Pedro Franco Argumedo
PEDRO ARGUMEDO IN GUATEMALA
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The Journey of Pedro Argumedo and my chance to interview him
Luis: How would you say this trip to Guatemala has impacted you since you came back?
Pedro: When I am here I realize people focus on titles, the things they have, more materialistic. They forget about the human part, the feelings, a simple conversation, how is your day going…you know something simple like that. It has made me seen that the States has lost these kind of small things that make you sociable and human beings. For example, titles such masters, doctorate degrees… these things are good to have and are positive, but it does not define who you are. It doesn’t define who I am. Many people here worry about those things that are just temporary…when someone is in bed when they are 70 or 80 years old ready to die, those are not the things you take with you. It’s the experiences you have had with other people what you take with you. This was what stayed with me after this trip
Luis: This is impressing. I also believe at the end of life what’s left on us is human experiences. I mean it is really good to achieve titles. They require time and sacrifice but at the end what you take with you is human relationships.
Luis: How would you say this trip is going to change your future?
Pedro: I would like to get more people and keep developing this. Fortunately and unfortunately that requires more funds which requires more work. I would like to do it in the same place in Guatemala but a bigger community. Bringing toys, socks, and other things…this is good. However these do not last forever. They end after a period of time and I am working on something I will do in December 2015. We are wanting to bring latrines, stoves, dish washer, those are things that can last for 5 years. Have sustainability. I want to focus more on that. Instead of being like look at this gift, I want to give them something that is going to last you for X amount of time. If you can make this last it will hold for a long time.
“I do not want just to give people, I want to educate them” Pedro Argumedo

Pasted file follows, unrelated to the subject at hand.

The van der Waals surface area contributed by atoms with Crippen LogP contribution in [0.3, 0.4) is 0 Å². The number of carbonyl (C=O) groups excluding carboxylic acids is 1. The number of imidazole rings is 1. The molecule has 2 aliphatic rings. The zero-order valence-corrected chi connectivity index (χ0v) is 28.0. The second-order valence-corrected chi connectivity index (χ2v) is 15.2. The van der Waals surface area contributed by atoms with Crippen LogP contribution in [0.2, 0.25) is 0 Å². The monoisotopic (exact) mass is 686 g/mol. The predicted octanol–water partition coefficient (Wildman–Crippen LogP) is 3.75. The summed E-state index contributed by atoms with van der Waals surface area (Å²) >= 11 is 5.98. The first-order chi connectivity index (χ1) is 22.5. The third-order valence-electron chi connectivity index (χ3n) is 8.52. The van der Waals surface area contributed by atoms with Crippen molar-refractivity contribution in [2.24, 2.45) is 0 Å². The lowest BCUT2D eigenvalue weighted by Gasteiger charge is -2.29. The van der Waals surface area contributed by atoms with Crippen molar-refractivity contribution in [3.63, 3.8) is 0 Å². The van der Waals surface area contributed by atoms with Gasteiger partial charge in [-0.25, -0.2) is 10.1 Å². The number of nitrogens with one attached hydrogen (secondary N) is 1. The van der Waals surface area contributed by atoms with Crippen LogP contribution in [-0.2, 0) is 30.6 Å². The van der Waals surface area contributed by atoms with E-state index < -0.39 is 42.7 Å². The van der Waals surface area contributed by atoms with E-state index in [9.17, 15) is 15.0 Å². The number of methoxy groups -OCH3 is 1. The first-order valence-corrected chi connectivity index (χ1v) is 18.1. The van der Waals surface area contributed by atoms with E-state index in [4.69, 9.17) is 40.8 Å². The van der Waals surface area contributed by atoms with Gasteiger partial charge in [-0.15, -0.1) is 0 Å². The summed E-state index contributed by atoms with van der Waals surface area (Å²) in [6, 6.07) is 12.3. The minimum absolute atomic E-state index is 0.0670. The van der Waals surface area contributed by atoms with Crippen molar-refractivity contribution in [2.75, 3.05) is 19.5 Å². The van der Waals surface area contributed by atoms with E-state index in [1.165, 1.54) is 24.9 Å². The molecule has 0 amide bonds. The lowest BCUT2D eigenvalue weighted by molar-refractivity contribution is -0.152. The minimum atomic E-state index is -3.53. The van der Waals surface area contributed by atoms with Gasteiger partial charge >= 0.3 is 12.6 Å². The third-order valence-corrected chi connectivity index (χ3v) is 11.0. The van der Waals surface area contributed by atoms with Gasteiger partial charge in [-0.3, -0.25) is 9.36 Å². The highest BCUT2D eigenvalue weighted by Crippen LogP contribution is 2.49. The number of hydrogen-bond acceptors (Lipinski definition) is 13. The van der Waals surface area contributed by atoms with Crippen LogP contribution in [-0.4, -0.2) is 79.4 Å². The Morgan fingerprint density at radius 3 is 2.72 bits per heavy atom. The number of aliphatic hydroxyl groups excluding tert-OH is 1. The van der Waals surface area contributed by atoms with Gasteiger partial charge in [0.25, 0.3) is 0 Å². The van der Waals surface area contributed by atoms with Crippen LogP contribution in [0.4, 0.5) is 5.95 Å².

Luis: In a general level, what changes have you gone through, positives or negatives?
Pedro: Physically. I am not 20 years old anymore. I had to change my diet. I had to take care of my body. Exercise. The place is at 10000 feet over the sea. Someone at my age (37) you start to feel more these things. Long walks, biking, the places we go to are really far away. Sometimes we have to carry material to these places and it is very tiring. That is in the physical aspect. Psychologically, I have realized that I came to the US and I do not take things for granted I used to. For example, my bed or the mattress. Something as simple as that. In Guatemala sometimes I sleep on the floor or sometimes I sleep on a thin mattress or wooden place without mattress. The food is a diet so different. When I come back I feel more appreciative of the things I have but after 4-5 months I forget. This is when it’s important for me to keep traveling.
Luis: Would you have liked to know more things before you went there?
Pedro: I had to opportunity to read about Guatemala and the genocide. Also about the suffering of the indigenous people. Personally I would have liked to know more about the Mayans, the story, the different 5 types of Mayas. For example suchil? like the red color but I don’t know about the other 4. Those are things that I would have liked to know more about it.
Luis: Would you have liked to experienced more things there in addition to what you experienced there?